Dr. Alexandrov and Dr. Ken Brown (right), executive vice chancellor and chief operations officer for UTHSC, stand proudly in front of the Mobile Stroke Unit with the IAC members. Photos by Wiley Henry

By Wiley Henry

MEMPHIS, TN – If you are having stroke symptoms, you should rush to the hospital as soon as possible. Every minute that you delay will cause the death of 1.9 million brain cells, a leading international nursing expert in acute stroke management warns.

“People should not wait when having stroke symptoms,” said Dr. Anne Alexandrov, a professor at the University of Tennessee Health Science Center College of Nursing and chief nurse practitioner of the UT Mobile Stroke Unit.

Dr. Andrei Alexandrov, professor and chair of the Department of Neurology at UTHSC, and
the medical director of the Mobile Stroke Unit team, shows the members of the Intersocietal
Accreditation Commission (IAC) the unit’s advanced technology.

On June 26, Dr. Alexandrov and a team of clinical experts and administrators touted the virtues of the UT Mobile Stroke Unit, which was on display in front of the UTHSC Center for Healthcare Improvement and Patient Simulation (CHIPS) at 26 South Dunlap. 

Weighing in at 14 tons, the comprehensive stroke center on wheels is equipped with a hospital-quality CT scanner with advanced capabilities for brain imaging as well as imaging of the blood vessels in the brain. 

Launched in 2016, the $1.1 million stroke center is capable of responding and treating stroke emergencies on average 72 minutes faster than the traditional hospital response time and can improve the odds of recovery, the experts say. 

Unlike other mobile stroke units, the team of experts on the UT Mobile Stroke Unit quickly preps the stroke patient before the trip to the catheterization laboratory, Neuro Intensive Care Unit or Hospital Stroke Unit, thus bypassing the emergency room altogether.

“If we get called by 911, we can go to the person’s house,” Dr. Alexandrov said. “We can do a CT scan, clinically examine the patient, and diagnose a stroke much faster…which is 72 minutes faster than going through an emergency department.”

The rollout of the Mobile Stroke Unit was also ripe for the announcement of the first-of-its-kind national accreditation from the Intersocietal Accreditation Commission (IAC) for patient safety, radiation safety, dedication, continuous improvement, and commitment to quality care. 

The IAC is a nonprofit organization that evaluates and accredits facilities (including UT’s Mobile Stroke Unit) that provide diagnostic imaging and procedure-based modalities. The mission is to improve health care through accreditation.

The CT mobile unit is the first of its kind to receive accreditation in the country. It is a distinction that sets the technologically advanced mobile stroke unit a world apart from others.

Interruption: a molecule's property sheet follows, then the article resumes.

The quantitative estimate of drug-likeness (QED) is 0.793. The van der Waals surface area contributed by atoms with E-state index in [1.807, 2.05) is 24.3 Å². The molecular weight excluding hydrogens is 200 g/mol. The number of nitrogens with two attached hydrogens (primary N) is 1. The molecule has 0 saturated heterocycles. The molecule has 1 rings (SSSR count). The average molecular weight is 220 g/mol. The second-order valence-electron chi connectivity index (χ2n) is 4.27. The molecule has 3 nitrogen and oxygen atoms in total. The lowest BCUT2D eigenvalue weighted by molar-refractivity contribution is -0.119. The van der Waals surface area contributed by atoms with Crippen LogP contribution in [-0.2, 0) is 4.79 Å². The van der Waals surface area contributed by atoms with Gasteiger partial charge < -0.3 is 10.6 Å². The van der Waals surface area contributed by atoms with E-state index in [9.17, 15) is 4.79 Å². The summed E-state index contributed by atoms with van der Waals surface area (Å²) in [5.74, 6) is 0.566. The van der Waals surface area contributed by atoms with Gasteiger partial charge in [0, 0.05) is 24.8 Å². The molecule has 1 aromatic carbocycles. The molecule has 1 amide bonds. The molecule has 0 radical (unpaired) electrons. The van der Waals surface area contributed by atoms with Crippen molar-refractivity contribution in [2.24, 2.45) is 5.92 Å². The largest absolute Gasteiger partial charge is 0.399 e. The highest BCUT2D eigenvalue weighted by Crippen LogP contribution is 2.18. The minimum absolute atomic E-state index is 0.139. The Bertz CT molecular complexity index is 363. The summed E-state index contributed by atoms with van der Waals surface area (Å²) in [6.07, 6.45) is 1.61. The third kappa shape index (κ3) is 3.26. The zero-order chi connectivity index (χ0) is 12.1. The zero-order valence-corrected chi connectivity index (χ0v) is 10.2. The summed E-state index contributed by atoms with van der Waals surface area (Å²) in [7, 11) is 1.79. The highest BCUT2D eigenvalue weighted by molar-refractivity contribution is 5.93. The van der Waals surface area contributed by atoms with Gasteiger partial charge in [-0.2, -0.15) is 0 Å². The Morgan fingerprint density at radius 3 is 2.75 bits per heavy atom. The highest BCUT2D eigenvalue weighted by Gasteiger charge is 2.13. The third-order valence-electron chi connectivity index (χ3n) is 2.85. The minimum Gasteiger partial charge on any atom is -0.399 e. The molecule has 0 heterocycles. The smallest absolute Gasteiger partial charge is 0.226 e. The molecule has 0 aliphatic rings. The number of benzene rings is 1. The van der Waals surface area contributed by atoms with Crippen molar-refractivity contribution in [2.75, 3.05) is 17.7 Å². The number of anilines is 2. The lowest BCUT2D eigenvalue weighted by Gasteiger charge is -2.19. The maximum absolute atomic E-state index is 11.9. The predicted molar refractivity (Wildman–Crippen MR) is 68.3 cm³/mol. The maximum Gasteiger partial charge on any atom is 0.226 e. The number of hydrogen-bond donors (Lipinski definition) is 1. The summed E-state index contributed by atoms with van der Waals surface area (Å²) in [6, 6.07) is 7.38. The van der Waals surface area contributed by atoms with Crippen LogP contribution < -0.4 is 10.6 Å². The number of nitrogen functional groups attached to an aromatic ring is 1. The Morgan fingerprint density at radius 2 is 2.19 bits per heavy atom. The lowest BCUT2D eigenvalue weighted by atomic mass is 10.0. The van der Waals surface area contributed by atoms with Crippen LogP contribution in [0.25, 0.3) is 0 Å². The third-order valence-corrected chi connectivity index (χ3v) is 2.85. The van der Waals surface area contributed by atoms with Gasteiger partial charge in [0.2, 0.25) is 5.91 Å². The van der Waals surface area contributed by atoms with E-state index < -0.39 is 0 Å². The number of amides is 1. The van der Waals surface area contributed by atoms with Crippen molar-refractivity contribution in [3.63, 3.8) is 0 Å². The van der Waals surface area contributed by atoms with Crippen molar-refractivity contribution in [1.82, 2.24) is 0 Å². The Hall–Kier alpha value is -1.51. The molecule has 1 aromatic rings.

Dr. Ken Brown, executive vice chancellor and chief operations officer for UTHSC, said this is a proud moment in UT’s history. He said the mobile stroke unit’s national accreditation “is a noteworthy accomplishment.”

 “The prestigious, three-year accreditation is in the areas of Neurological CT/Acute Stroke (computed tomography) and Vascular CTA (computed tomography angiography), both diagnostic imaging tools used on the unit to determine stroke treatment.”

“It’s [accreditation] a rigorous process,” said Mary Lally, IAC’s chief executive officer, referring to accreditation standards. “They have to have quality safety and safety for the patient.”

What UT is doing is innovative, she said, adding: “I understand the importance of this innovation and technology that will benefit patients. This technology will save lives. The team has paved the way for all others in stroke management.” 

Dr. Andrei Alexandrov, professor and chair of the Department of Neurology at UTHSC, is the medical director of the Mobile Stroke Unit team. (He is married to Dr. Anne Alexandrov.) Since its rollout, the mobile CT unit has responded to emergency calls at least four to five times a day. 

He said it takes the team approximately seven minutes to arrive at a diagnosis after the mobile stroke unit pulls up to the scene, which, he added for example, is three minutes longer for paramedics to assess patients with chest pain.

Stroke statistics are rather grim in the United States. It is the leading cause of death and the No. 1 cause of permanent disability in adults. Dr. Alexandrov and the stroke unit team are striving to reduce the treatment time to improve the odds of recovery after a stroke occurs.

Every minute counts.